A Southland migrant farmer has had a visa application denied as apparently he did not meet the five-year residency agreement. But Riverton farmer Arnulfo Nanat is confused as he has lived in New Zealand with his wife and two daughters for nine years and five months, arriving in 2008. The visa with a pathway to citizenship for immigrants is due to close in 2018.
"According to the letter, it's just that I did not meet the five-year residency requirement," Nanat said.
His employer changed its business name in "2012 or 2013" and Nanat said that might have caused a problem with his application. "I've been with the same employer on the same farm the whole time."
Nanat said he had been getting advice on his application, and would be "filing for ministerial intervention".
The South Island contribution work visa was introduced in April 2017, and was designed to provide a residency pathway for migrants on long-term working visas.
Invercargill electorate MP Sarah Dowie said that she had received figures from Immigration NZ showing there had been only 1264 applications for the 4000 places available under the scheme.
Of these, 681 applications had been approved, and 225 declined.
"Eligible Southland migrants only have until May of next year to take up this residency offer," Dowie said.
Dipton dairy farmer Ronald Carbonel has been successful in obtaining the new visa. "Before I tried the skilled migrant category and had no luck with that, with this pathway I had a better chance."
Carbonel has been in New Zealand since 2008, and has worked on two different farms during his time here. His wife and daughter joined him in 2010, and his 19-month-old son was born "a New Zealand baby," he said.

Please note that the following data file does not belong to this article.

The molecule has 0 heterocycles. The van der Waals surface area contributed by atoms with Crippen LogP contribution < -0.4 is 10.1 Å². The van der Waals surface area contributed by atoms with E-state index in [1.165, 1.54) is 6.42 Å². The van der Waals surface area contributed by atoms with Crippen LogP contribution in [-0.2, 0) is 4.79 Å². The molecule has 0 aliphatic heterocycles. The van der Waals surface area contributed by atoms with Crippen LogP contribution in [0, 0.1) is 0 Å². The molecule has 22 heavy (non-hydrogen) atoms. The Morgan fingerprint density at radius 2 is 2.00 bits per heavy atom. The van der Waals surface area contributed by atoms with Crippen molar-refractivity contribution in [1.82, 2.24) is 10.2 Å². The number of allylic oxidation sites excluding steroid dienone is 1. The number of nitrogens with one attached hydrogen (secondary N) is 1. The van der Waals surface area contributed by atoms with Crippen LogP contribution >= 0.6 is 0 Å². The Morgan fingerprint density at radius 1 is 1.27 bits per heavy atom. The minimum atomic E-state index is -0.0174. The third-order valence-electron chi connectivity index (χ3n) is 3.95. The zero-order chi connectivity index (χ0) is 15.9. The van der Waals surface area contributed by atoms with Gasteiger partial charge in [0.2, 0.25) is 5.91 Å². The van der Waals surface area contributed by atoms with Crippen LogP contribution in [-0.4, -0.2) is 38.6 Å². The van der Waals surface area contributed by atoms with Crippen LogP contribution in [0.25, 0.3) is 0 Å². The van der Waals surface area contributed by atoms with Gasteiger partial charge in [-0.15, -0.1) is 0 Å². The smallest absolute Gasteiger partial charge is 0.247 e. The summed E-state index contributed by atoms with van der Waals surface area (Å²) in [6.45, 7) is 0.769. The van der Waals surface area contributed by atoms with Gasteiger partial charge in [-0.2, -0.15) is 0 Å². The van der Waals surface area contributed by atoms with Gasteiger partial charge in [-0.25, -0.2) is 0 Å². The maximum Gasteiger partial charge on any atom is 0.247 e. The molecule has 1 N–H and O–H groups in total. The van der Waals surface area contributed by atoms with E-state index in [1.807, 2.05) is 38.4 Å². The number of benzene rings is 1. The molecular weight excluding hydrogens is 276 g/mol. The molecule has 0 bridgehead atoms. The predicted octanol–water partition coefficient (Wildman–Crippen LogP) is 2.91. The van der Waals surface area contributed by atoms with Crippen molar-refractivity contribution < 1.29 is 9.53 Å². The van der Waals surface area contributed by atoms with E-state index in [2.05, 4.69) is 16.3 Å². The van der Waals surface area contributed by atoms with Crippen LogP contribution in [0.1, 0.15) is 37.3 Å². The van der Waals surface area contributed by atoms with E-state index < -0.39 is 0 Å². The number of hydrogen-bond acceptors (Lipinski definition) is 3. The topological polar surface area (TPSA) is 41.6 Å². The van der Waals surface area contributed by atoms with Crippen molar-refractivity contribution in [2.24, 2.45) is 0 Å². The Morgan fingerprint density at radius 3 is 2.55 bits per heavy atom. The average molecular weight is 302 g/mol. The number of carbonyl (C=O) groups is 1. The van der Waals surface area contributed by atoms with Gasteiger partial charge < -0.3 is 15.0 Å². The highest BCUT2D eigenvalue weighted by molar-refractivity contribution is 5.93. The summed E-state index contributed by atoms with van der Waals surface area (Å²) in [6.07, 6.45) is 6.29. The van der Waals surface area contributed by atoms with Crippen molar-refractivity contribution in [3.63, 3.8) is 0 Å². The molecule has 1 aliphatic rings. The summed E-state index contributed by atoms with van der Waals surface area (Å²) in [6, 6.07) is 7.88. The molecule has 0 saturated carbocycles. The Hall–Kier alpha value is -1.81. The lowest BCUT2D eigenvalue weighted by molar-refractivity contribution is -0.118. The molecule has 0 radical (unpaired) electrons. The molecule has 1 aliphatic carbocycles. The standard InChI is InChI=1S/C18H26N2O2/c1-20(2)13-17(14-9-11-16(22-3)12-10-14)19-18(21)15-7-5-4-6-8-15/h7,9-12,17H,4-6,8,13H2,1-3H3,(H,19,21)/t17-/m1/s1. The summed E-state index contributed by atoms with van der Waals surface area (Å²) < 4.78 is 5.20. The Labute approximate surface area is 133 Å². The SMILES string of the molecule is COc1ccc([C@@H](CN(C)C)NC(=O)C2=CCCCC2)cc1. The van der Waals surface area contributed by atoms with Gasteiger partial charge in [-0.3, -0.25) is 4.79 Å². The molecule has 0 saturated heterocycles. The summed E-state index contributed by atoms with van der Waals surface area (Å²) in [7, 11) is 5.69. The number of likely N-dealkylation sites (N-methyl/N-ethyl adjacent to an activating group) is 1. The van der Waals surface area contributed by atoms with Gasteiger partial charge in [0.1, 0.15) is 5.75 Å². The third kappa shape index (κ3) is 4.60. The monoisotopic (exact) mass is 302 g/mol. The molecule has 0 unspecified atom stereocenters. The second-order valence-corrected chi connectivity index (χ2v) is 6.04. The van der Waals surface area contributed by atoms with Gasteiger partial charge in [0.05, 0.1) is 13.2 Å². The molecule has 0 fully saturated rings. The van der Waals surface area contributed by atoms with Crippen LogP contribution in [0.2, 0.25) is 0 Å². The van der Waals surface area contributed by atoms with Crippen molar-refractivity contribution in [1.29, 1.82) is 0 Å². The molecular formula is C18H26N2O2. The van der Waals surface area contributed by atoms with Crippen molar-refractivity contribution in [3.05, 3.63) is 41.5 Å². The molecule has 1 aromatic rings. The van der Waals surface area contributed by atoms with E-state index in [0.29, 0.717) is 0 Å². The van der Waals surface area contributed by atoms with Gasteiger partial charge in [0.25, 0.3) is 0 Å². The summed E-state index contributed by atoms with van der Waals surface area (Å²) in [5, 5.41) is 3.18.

Any migrants eligible for the South Island contribution visa should not hesitate to apply, Carbonel said, because it "gives a big opportunity to stay in New Zealand." "The skilled migrant category at the moment is hard because there are so many requirements for it." Dowie said the pathway was implemented "in recognition that we have a strong economy throughout the South Island and a long-term shortage of people to do the available work in many regions, including Southland."
"There are a whole lot of people in our province that have had their working visa roll over and roll over and ordinarily wouldn't meet the criteria for a skilled migrant visa." She said questions needed to be asked around why applications haven't been coming in, and why so many applicants had been denied.
The previous government did "a lot of work" to determine how many potential applicants there would be, which was how the 4000 available places was determined.
It was important to recognise the workers had been in New Zealand for a long time she said, and "the kids are in school and are Kiwi as." "They are New Zealanders at heart."
Labour and NZ First campaign promises to cut immigration was "quite concerning considering our primary sector is reliant on immigrant workers," she said.
The Southland Regional Development Strategy goal of 10,000 new residents in Southland would be impossible without a continued stream of immigrants, Dowie said. "We are going to have to look overseas and bring skilled people to our shores."
Clutha-Southland New Zealand First MP Mark Patterson said the Government recognised the need for migrants, especially in the dairy sector, where it had been difficult to recruit New Zealanders.
"We are always in support of bringing in people we need." However, "there needs to be more training of our own people".
Patterson said more support was needed from the previous government for the Lincoln University Telford Division, that "nearly had to close its gate", which was recently taken over by the Taratahi Agricultural Training Centre.
The immigration cutbacks NZ First proposed was "largely targeted" at students coming to New Zealand and doing "shoddy" courses in Auckland, he said.
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